Council must work with residents over road changes

Changes to Edinburgh roads, like the introduction of new cycle lanes, need to be made in consultation with local people, says Steve Cardownie.

Has Lothian Buses been properly consulted ahead of changes being made to road layouts? (Picture: Lisa Ferguson)
Has Lothian Buses been properly consulted ahead of changes being made to road layouts? (Picture: Lisa Ferguson)

This paper’s front page on Monday, under the banner headline “A squash and a sqeeze”, highlighted potentially serious traffic issues on Comiston Road due to the “temporary” establishment of cycle lanes which have substantially reduced the road width for other vehicles.

Lothian Buses has raised concerns with the council and has stated that there was “little or no consultation” over the cycle lane proposals. Contrast this with the statement from Councillor Lesley Macinnes, the Transport Convener, when she said that accommodating public transport on the roads was “extremely important” and the council had worked with Lothian Buses on the changes.

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There is an obvious, unambiguous contradiction in both statements. Either Lothian Buses was fully consulted or it wasn’t.

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Consultation with all interested parties on proposals of such relevance to the city’s residents is extremely important if public opinion is to be harnessed in support of the changes and it does not bode well if the biggest public transport operator in the city is complaining that there was “little or no consultation” over the new cycle lanes.

Tomorrow’s Policy and Sustainability Committee at the council will consider a report titled “Spaces for People Initiative – Response to Motion”, written by Paul Lawrence, the director of place.

In this report he places great store in the process of consultation, stating when referring to new transport initiatives, that: “The work will be undertaken in COLLABORATION [my emphasis] with the city’s citizens and businesses and will include evaluation of the short-term measures delivered under the Spaces for People programme to inform the longer term creation of a more sustainable city.”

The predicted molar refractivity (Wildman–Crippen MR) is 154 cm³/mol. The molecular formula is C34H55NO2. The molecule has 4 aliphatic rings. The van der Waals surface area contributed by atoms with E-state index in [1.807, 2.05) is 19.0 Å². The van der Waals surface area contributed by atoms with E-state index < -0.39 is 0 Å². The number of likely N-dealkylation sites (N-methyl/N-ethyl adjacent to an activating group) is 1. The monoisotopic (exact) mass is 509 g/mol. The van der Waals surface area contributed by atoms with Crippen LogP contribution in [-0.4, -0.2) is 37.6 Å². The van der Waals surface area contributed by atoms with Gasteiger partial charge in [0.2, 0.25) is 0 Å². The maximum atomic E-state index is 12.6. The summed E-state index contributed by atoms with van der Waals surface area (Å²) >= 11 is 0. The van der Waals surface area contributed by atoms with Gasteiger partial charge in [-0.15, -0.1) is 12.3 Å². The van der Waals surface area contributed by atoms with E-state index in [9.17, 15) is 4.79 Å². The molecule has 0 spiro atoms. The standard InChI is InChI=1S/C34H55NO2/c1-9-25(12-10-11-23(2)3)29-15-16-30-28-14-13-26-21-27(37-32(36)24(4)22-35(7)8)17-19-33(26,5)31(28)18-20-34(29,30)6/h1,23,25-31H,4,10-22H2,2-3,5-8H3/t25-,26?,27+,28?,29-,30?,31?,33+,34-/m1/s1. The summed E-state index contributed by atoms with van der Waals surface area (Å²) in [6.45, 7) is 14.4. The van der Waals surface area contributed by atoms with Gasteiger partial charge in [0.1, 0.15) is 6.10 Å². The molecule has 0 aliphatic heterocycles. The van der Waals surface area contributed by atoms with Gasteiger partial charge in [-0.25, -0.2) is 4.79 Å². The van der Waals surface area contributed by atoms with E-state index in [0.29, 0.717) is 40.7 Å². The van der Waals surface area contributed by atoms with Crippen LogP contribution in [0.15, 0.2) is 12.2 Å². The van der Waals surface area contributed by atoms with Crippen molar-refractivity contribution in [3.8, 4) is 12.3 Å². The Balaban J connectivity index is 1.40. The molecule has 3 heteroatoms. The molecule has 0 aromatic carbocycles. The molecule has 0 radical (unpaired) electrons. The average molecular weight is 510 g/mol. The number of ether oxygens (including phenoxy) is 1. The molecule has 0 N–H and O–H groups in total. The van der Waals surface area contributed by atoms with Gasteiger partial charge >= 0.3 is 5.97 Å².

The report can be found on the council’s website and makes interesting reading, drawing from examples across the world where the creation of additional cycle lanes and the pedestrianisation of city centre areas has not only been warmly welcomed by the public but has also resulted in greater sales in the retail sector, despite predictions to the contrary.

This report will be overwhelmingly endorsed tomorrow, of that there is no doubt, but given the above it is imperative that the council administration reinforces its commitment to fully consult and, more importantly, in the words of the author of the report, collaborate. with the city’s citizens and businesses.

If consultation is to be taken seriously then the results should not be dismissed out of hand just because it does not conform to a preconceived strategy. To collaborate means to “work jointly on an activity or project”, which I am sure will be greatly appreciated by all concerned.

There is a great deal to commend in tomorrow’s report and there is no doubt that this is the preferred direction of travel in cities across the globe, so Edinburgh is by no means unique in this regard. However if such fundamental changes to the city’s transport infrastructure are to be brought about with the minimum of fuss and criticism, then the fact that it can be demonstrated that they are the result of meaningful dialogue with stakeholders should be enough to ensure that the opposition to them, whilst it may be legitimate, is kept to a minimum.

Collaboration with the city’s citizens! A tall order, but no less important for all that!

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